BRAAING IN HEELS: Evita in her backyard preparing for a typical South African Sunday braai. Unaccredited picture as published in BlackBessie

Evita has challenged audiences to think in new and unconventional ways, breaking conventions and taboos. What do you think made Evita become such a potent persona?

She must be entertaining, never preachy. She must reflect the fear of the audience. She must trash the expectations and surprise with her arrogant stupidity as the perfect and familiar supporter of the NP. Her style of dress, her use of language, her holier-than-thou attitude. Everyone seems to have a Tannie Evita in their lives — a wife, a mother-in-law, a teacher … and so just because she didn't exist, doesn't mean she wasn't real to most South Africans.

YA/NEE: Evita Bezuidenhout as a highly politicised young woman in the Republic of South Africa. Picture by Ruphin Coudyzer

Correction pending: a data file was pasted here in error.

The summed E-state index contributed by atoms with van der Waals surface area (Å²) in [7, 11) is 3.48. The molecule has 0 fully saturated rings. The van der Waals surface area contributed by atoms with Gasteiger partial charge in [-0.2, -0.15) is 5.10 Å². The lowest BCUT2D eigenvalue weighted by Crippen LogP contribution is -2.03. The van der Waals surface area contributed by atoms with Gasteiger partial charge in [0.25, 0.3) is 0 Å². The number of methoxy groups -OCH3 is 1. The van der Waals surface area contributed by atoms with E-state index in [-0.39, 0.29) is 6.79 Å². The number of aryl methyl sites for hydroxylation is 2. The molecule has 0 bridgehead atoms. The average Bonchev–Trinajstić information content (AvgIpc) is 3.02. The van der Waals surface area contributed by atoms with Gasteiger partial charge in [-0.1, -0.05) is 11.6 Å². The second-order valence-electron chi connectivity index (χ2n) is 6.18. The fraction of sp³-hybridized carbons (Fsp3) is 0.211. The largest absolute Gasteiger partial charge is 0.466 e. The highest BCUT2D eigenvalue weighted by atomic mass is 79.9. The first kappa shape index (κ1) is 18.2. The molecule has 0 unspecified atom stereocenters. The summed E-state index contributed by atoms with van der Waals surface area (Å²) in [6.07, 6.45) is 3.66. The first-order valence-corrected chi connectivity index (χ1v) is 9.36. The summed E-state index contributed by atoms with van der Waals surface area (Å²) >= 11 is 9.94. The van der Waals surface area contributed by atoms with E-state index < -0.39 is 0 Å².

Is the koeksister Evita’s most potent cultural weapon?

After she left the “diplomatic corpse”, cooking was the automatic alternative. And the koeksister was the obvious weapon of choice. It is also not truly Afrikaans, but high-jacked from the Muslim Malay culture.

What are the key socio-political issues you feel Evita has successfully addressed?

She is a designer-democrat and mouths the right words. She is terrified of being called a racist and bends over blackwards. She has three black grandchildren, a fact which forces her to address issues she would rather ignore: HIV, rape, sex, education, her son being gay, voting, learning the Xhosa words of the National Anthem. She is also an optimist — and my most important contribution is performing her in such a way that while we expose all the negative in our daily politics, audiences must leave with optimism and an excitement for the future. Nelson Mandela as President had a framed picture on his desk of himself — and Evita Bezuidenhout. Hello?

DOCTOR, DOCTOR: Evita visits her local sangoma for divine intervention. Picture by Ruphin Coudyzer

What are Evita’s major achievements? Like the swimming pool in Darling, tell me more about the success of the Darling Trust.